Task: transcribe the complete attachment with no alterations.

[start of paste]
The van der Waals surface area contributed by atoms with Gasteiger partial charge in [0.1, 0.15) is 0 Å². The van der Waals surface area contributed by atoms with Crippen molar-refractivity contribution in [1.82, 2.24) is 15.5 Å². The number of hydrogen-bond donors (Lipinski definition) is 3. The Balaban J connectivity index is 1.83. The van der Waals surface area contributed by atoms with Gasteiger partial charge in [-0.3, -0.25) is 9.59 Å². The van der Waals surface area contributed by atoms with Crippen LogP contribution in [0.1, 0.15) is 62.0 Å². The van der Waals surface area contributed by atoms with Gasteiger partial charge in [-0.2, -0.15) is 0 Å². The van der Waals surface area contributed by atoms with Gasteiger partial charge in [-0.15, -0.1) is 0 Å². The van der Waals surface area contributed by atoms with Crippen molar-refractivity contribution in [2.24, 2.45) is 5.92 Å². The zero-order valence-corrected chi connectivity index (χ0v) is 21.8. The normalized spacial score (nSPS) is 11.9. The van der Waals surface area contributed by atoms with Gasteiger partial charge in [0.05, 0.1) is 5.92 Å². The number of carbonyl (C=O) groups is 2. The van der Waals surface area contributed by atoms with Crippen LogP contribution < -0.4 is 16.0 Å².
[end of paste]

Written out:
The van der Waals surface area contributed by atoms with Gasteiger partial charge in [0.1, 0.15) is 0 Å². The van der Waals surface area contributed by atoms with Crippen molar-refractivity contribution in [1.82, 2.24) is 15.5 Å². The number of hydrogen-bond donors (Lipinski definition) is 3. The Balaban J connectivity index is 1.83. The van der Waals surface area contributed by atoms with Gasteiger partial charge in [-0.3, -0.25) is 9.59 Å². The van der Waals surface area contributed by atoms with Crippen LogP contribution in [0.1, 0.15) is 62.0 Å². The van der Waals surface area contributed by atoms with Gasteiger partial charge in [-0.2, -0.15) is 0 Å². The van der Waals surface area contributed by atoms with Gasteiger partial charge in [-0.15, -0.1) is 0 Å². The van der Waals surface area contributed by atoms with Crippen molar-refractivity contribution in [2.24, 2.45) is 5.92 Å². The zero-order valence-corrected chi connectivity index (χ0v) is 21.8. The normalized spacial score (nSPS) is 11.9. The van der Waals surface area contributed by atoms with Gasteiger partial charge in [0.05, 0.1) is 5.92 Å². The number of carbonyl (C=O) groups is 2. The van der Waals surface area contributed by atoms with Crippen LogP contribution < -0.4 is 16.0 Å².